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Article ID: 14171

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Hebrew Magicians

Author: Crick [a WitchVox Sponsor]
Posted: September 26th. 2010
Times Viewed: 3,088

I seek out the mysteries of life through a path called witchcraft. As a witch (not to be confused with Wicca) I follow what is commonly called traditional witchcraft (insert your own definition here) . To my mind, a true tradition is one that defines and then redefines those mystical experiences that work for the individual. One cannot be enmeshed within a religion of any sort and still be able to honestly seek out knowledge in such a manner. For to do so would be to rebel against the boundaries of said religion and thus would indicate a desire to separate oneself from that particular mindset. When that happens, one is no longer a devout member of the religion in question at the time.

A traditional witch is not penned in by strict parameters that define the direction of one's thoughts and experiences, as is the case with religions. Such a seeker is a free thinker with unlimited freedom in their spiritual quest and their experimentation within the throes of magic. As part of this method of seeking, I personally look towards the magical practices of various religions around the world. For every religion, however subtle and/or buried in denial, has a basis of magic that is inherent to that particular religion. It is often a basis of thought and lifestyle that was present prior to a particular religion seeping in and defining what is then acceptable in thought and deed. When this happens, the magical practices of those who are being inoculated with a religion get relegated to a position of taboo and/or outright denial.

Since the Hebrew religious beliefs are the catalyst for the Jewish, Christian and Muslim religions, which to my mind are the three greatest threats to the free will of humankind, I would like to take a brief look at their modes of magic and indeed the underlying hypocrisy that defines such a belief in magic.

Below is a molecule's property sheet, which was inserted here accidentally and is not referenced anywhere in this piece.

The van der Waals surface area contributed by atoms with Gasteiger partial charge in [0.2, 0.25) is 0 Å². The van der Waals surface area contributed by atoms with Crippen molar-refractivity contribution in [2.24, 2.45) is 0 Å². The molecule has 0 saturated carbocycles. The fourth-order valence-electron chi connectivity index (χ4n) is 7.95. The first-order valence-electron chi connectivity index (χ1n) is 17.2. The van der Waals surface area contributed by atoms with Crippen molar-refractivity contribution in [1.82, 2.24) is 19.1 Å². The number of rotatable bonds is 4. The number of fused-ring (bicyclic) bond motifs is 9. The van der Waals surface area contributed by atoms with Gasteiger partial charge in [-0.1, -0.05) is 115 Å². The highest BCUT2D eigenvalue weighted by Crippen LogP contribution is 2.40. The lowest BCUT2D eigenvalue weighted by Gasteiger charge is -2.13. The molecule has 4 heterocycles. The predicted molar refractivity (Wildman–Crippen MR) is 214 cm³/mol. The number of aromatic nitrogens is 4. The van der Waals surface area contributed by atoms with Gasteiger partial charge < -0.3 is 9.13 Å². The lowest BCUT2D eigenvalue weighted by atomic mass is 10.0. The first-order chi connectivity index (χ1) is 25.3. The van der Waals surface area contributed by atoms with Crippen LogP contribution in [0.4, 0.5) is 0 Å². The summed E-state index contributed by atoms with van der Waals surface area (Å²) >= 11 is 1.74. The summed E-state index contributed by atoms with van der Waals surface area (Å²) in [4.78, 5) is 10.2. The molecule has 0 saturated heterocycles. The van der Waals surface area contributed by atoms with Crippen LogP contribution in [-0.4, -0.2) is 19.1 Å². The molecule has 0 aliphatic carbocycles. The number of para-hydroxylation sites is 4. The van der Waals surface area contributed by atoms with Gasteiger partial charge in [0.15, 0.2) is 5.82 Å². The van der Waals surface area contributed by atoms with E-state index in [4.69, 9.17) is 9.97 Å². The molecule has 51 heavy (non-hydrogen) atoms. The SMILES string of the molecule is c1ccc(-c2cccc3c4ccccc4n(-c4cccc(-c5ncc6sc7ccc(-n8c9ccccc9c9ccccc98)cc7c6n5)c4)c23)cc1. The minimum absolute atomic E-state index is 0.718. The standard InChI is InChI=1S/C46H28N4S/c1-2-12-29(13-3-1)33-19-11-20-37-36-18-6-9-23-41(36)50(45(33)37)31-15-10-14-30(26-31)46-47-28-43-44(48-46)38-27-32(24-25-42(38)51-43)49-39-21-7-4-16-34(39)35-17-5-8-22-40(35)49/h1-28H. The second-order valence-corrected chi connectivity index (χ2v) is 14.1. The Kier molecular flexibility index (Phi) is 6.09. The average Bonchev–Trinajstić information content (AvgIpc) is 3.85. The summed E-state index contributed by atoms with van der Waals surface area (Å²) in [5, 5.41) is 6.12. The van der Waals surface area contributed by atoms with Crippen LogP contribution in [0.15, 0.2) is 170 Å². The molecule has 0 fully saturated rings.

In general, when it comes to magic, the Hebrew define it as that which is practiced by magicians and that which is practiced as a witch. The term "witch" almost always refers in a derogatory manner to a woman practitioner, which underlines the bias that is assigned to women within the three Abraham religions. To the Hebrew, witches were women who used spoken curses to injure other people or destroy their property. To the contrary, magicians were primarily diviners and for the most part were male.

As it is, originally the Hebrew actually worshipped a female Goddess in the form of "Ashera" prior to the patriarchal school of thought taking hold within the three forenamed religions. The art of the magicians it would seem fell under the guise of being a seer. And though all forms of magic whether by a magician or a witch was frowned upon and/or outright condemned, it was common knowledge that such means of acquiring knowledge was ever present within the confines of the Hebrew religion.

As a side note, a magician was also known as a wizard (or "yiddeoni", a wise one, a knowing one) . "Wizard" was formerly considered as the masculine form of witch within the Hebrew beliefs. One of the oldest forms of magic as practiced by magicians (yiddeoni) was that of consulting those who had passed through the veil. The spirit of those who had passed was called an "ob". Often and ironically, the one doing the calling was known as "a mistress of the ob" and thus was called a "ba'alat ob".

If one reads into I Samuel xxviii. 3, 7 et seq, one will find where King Saul employed such a person, known as the Witch of Endor, to contact the spirit of Samuel. Another class of magicians was known as "me'onenim". Their roots originated from the magical beliefs of the Philistines, a people whose roots extend to those of the ancient Greek. Such magicians were known for their monotonous croon called "saj'" and a low murmur, "zamzamah" or whisper, "was-wasah." And then there was a class of seers or soothsayers known as the "mekashshefim". (A biblical reference can be found in Deut. xviii. 11.)